• Limited Course Menu Alteration Options
    Canvas has designed its course menu to where there is not a lot of customization that can be done with the menu itself. Sure, menu items can be removed or made unavailable to students, but for arranging content, instructors cannot add new content areas like Blackboard. Canvas provides a Modules area, where content can be arranged by week, unit, chapter, and more. But there can only be one Modules area, not more, and the names of the links cannot be altered. For instructors who like to place a link to individual content areas set up by week or objective, this could be a concern.
  • Automatic Updates
    Instructure updates Canvas usually once every three weeks with anything from bug fixes to the addition of new options. While for bug fixes this is welcome, when it comes to look and feel alterations, should things really change during a semester? If look, feel, and feature updates could be delayed on an institution-by-institution basis this wouldn’t be a concern.

So, that are some of my likes and concerns about Canvas. If you would like more information about the Canvas pilot, visit our Canvas Pilot Site at Faculty members who would like to try out Canvas are invited to request a test account by emailing

Brett Creech
Educational Technologist

Captioning for Clarity: YouTube Videos


By and in Accessibility on .

Have you ever missed dialogue in a movie because the background noise was too loud? Perhaps the actor had a heavy accent. Maybe you were watching a movie presented in a language that is not your primary language.

Even though my hearing is fine and English is my primary language, I use closed captioning every time it is available. As a visual learner, closed captioning helps me to process what I’m hearing and retain information better. While this is helpful for watching television shows and movies, it is vital for educational videos for many reasons.  (For further information about general accessibility issues and why they need to be addressed, watch this great video: Accessibility Issues and Universal Design for Learning (UDL).) Although accessibility encompasses a good deal more than captioning video, today’s blog will focus solely on captioning YouTube videos.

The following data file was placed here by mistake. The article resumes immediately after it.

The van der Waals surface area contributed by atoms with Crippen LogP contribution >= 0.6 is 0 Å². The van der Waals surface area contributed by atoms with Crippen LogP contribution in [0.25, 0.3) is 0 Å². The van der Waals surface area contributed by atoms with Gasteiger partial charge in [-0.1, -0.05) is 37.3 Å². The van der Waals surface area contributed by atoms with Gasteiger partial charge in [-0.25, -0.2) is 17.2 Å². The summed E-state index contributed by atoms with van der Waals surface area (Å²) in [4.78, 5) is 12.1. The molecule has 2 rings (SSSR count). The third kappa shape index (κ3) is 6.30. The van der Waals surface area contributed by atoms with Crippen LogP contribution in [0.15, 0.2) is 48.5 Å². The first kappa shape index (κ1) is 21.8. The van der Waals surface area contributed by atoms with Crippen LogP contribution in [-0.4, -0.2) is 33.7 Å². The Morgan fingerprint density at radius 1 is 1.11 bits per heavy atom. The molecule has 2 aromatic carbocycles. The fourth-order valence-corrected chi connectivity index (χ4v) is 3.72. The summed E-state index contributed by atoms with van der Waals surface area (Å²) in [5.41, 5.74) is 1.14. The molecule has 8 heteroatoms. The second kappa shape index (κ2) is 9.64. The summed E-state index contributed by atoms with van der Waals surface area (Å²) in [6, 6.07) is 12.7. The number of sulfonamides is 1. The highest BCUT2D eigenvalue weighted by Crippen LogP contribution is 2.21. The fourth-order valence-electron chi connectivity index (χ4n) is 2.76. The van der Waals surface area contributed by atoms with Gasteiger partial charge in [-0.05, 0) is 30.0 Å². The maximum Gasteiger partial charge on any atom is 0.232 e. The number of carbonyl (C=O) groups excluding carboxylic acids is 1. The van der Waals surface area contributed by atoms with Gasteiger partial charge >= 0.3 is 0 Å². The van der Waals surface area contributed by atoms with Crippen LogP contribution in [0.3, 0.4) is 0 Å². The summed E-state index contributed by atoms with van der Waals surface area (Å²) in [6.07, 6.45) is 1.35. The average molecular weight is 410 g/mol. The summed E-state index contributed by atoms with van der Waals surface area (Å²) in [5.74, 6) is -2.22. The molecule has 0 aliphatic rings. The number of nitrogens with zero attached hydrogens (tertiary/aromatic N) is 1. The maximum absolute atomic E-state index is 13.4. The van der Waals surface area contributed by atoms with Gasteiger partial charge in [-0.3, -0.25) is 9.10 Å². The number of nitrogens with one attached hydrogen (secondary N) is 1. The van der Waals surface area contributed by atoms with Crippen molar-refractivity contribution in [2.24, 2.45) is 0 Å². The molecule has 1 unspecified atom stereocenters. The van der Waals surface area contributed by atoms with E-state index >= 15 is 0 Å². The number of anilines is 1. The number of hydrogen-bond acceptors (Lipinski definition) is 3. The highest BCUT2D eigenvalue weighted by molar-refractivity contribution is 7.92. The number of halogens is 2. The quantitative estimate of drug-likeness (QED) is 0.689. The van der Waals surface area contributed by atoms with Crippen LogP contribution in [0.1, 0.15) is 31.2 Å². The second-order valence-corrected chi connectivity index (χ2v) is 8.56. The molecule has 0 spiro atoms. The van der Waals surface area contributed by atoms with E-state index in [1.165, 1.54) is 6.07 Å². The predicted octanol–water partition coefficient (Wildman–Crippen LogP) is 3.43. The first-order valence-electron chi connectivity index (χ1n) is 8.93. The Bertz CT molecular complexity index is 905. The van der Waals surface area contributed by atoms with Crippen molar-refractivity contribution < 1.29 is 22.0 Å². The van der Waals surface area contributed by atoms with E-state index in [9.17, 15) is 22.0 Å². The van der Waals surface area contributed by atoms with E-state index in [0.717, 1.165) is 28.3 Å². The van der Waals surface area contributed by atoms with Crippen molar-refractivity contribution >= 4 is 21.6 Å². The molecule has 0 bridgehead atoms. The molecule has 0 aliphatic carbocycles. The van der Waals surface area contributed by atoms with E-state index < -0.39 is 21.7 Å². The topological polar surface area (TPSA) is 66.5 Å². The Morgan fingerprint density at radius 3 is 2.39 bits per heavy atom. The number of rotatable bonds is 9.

There are two types of captioning: open and closed. Open captioning contains text that is always on, whereas closed captioning includes text that can be turned off or on. Either way, the text should always be synchronized with the video and should include information about additional sounds included in the original video (e.g. laughing, singing, door slamming, etc.).

Some people prefer to read video text as a document. While this may be convenient for some, it is important to note that the visual cues are lost when the text is separated from video. This is why it is vital to synchronize captioning with video. I’ve taken several courses in Coursera, and each of them has offered both synchronized closed captioning along with a text document containing the transcript. I would watch the closed captioned video, and I would use the transcript to scan for specific information later so I did not have to watch the entire video again. I appreciated having multiple options for accessing the information.

There are several ways to add captioning to your YouTube videos. If the audio is very clear, you could try transcribing the video using YouTube’s speech recognition technology; however, be warned that this is often so far off it’s not worth the time. For short videos or videos with minimal dialog, I prefer to simply type in the text myself.



How to add closed captioning to your YouTube video:


  1. After uploading your video, click the edit button.


edit button


  1. Click on “Subtitles and CC.”



  1. Click “English automatic” if you’d like to use the speech recognition system, but be warned that it may be so far off it won’t be of much help. Watch your video to ensure that the text is synchronized with the video. Revise the text within the text boxes on the right as needed. Click “Publish.”


If “English automatic” is not available, or you want to start from scratch…


  1. Click on “Add new subtitles or CC” and choose English.



  1. Choose “Transcribe and set timings.”



  1. Click to enable the “Pause video while typing.” The video will stop when you type and continue when you stop typing.



  1. Click the start button on the video to review the audio, and start typing. Don’t forget to add text describing sounds, like [applause] or [thunder].


  1. After you hit enter, click on “set timings” then “English” to see the text you just typed. Watch your video to ensure that the text is synchronized with the video.  Revise the text within the text boxes on the right as needed. Click “Publish.”


  1. Click on the arrow to get back to Video Manager and edit your next video.




For additional information on captioning your YouTube video:

For additional information on creating instructional videos:


Providing a transcript


I mentioned earlier that some people prefer to have a transcript available to read while watching an instructional video.  Averting the eyes from video to transcript is not recommended by learning specialists because switching from task to task results in lower productivity1 and some evidence suggests that task switching may weaken cognitive ability.2  Closed captioning is a better option because the text is embedded in the video and is synchronized with the video to reinforce video cues. However, if you are already going to go through the trouble of creating the text for your educational YouTube video, it might be worthwhile to save the text as a document, remove the timing information, and create a searchable document in addition to the closed captioning.


  1. Click on the actions button.



  1. Save the file as .srt. This is the most common file extension for closed captioning and can be opened in Wordpad. (Note: .vtt and .sbv can also be opened in Wordpad)


  1. Provide the transcript in a separate file or as part of the comments section under your YouTube video.




1 Multitasking: Switching costs.

2 Multitasking: The Cognitive Costs of Multitasking.